Positive smoking history was predictive of faster decline in DLCO, likely in part driven by patients with concomitant emphysema. Most studies have shown that smoking is not an independent risk factor for mortality or disease progression CTD-ILD [4, 10, 11, 28, 38, 39, 40], however smoking is included in a proposed risk prediction model for CTD-ILD that also includes age, DLCO, and pulmonary vessel volume [23]. In our cohort, smoking was not an independent predictor for mortality.

Previous studies have identified additional predictors of disease progression and mortality within CTD subtypes, many of which are outside the scope of our study [4, 10, 12, 41]. A clinical prediction model based on such variables could identify high-risk patients who may warrant closer surveillance, more aggressive therapy, or earlier referral for lung transplant. A risk prediction model incorporating sex, age, and DLCO, and another model incorporating FVC, DLCO, and forced expiratory volume in one second (FEV1) have been shown to predict mortality in SSc-ILD, and a modified version of the GAP index has been shown to predict mortality in CTD-ILD with reasonable accuracy [39, 42, 43]. In addition to these variables, our results support consideration of ethnicity and CTD subtype as additional prognostic factors, although further research in this area is needed.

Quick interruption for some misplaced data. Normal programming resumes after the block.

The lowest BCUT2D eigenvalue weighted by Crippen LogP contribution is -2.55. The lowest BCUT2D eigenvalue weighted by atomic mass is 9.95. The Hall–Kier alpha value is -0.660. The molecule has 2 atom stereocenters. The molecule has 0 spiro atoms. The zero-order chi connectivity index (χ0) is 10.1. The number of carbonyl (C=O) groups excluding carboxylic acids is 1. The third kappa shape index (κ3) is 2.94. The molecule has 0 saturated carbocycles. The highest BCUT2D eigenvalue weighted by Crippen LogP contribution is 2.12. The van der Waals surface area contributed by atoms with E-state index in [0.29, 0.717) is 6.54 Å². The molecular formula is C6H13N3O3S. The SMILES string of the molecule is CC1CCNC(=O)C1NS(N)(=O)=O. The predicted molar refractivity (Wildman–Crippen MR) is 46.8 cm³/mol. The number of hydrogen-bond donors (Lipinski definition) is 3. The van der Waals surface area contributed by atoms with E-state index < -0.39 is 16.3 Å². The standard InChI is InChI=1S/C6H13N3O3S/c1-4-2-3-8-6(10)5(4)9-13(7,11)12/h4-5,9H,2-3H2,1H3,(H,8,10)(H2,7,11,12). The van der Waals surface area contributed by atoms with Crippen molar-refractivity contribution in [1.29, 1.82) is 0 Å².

Our study is limited by the analysis of patients from a single tertiary care centre, which may not be generalizable to community centres or other academic institutions. There was a high proportion of patients with SSc-ILD. Our study was also limited by sample size for some comparisons and may be underpowered to identify more subtle predictors of prognosis. Furthermore, it may be possible that some of the observed associations are false-positive findings, as we did not correct for multiple comparisons. The retrospective nature of our study resulted in missing or inadequate data, including cause of death. We were unable to assess certain known predictive factors for ILD progression such as disease duration, longitudinal disease activity, pulmonary hypertension, or HRCT severity. Lastly, survivorship bias may influence longitudinal models. Despite these limitations, this is one of the few studies to predict longitudinal change in PFTs using easily attainable predictor variables in a diverse CTD-ILD population, and is the first to evaluate the effect of certain ethnicities on disease progression.

Conclusion

Our data support prior studies that show that male sex, older age, a history of smoking, and UIP pattern predict progression and mortality in CTD-ILD. We additionally identified novel risk factors including South Asian and First Nations ethnicity. We hope that these data can be used to inform discussions between patients and clinicians around treatment decisions. Given the substantial morbidity and mortality associated with CTD-ILD, further longitudinal studies may add to current clinical prediction models for prognostication in CTD-ILD.